President Trump is reportedly considering pulling the plug on the Deferred Action for Childhood Arrivals (DACA) program, which allows about 800,000 immigrants who came to the U.S. as children to live and work here lawfully. If the president does decide to end the program, it will impose a massive cost on employers who currently employ these workers. The cost of recruiting and hiring new employees is expensive. Here are the facts:
- DACA rescission will cost employers $6.3 billion in employee turnover costs, including recruiting, hiring, and training 720,000 new employees.
- Every week for the next two years, U.S. employers will have to terminate 6,914 employees who currently participate in DACA at a weekly cost of $61 million.
- Ending DACA would be the equivalent of 31 “major” regulations.
DACA recipients receive employment authorization documents (EADs). It is not illegal to work without authorization, but it is illegal for employers to hire someone who lacks authorization. Thus, DACA EADs essentially grant permission to employers to hire DACA beneficiaries for a given period—in this case, two years—without fear of employer sanctions for hiring an unauthorized worker. Note that the law prohibits employers from discriminating against foreign-born applicants purely because they have temporary authorization. Thus, if President Trump rescinds DACA, employers are the ones who will have to actually implement the policy by policing their workforce and firing DACA recipients. DACA repeal’s regulatory compliance burden will fall directly on American employers.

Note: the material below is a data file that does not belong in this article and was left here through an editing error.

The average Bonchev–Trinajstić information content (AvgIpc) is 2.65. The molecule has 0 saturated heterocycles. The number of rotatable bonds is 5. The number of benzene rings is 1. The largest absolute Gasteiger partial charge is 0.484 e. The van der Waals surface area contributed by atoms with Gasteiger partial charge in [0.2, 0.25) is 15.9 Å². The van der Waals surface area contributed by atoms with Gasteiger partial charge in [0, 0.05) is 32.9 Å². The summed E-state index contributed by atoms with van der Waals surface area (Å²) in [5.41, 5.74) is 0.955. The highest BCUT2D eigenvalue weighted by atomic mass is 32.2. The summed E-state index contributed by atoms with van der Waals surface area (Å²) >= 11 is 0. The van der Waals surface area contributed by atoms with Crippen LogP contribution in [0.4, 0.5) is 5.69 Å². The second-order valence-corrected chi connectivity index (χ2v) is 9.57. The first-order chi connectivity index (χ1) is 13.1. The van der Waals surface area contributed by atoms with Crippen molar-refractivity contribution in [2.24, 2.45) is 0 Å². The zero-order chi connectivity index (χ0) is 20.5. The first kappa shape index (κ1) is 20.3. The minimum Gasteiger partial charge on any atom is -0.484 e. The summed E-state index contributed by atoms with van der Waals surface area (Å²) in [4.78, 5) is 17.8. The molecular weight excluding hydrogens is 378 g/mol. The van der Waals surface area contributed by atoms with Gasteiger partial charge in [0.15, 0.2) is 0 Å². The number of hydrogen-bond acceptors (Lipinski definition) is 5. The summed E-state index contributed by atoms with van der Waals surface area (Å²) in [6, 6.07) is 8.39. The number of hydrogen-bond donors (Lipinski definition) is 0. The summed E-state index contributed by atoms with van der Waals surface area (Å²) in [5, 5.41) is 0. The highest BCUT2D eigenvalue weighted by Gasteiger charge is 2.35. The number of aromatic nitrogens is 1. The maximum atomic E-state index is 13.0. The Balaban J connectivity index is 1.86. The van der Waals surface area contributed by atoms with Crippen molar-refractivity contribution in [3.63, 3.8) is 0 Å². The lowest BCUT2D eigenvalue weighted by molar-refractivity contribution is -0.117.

To estimate these costs, I reviewed 11 studies of the cost of turnover to employers. These studies included a wide variety of occupations with radically different wage levels. The most important component of turnover cost is the leaving employee’s wage, which is the marginal value of the worker’s production. The Table below displays the cost as a percent of annual wages.
As the Table shows, the estimated turnover cost ranges from 12 percent to 37 percent of annual wages with a median of 25 percent (the average is 26 percent). This estimate is slightly lower than a U.S. Department of Labor estimate that concluded that turnover costs an employer 30 percent of the leaving employee’s salary. It is slightly higher than a 2012 literature survey by Boushey and Glynn (2012) that found a median turnover cost of 21 percent of an employee’s annual salary.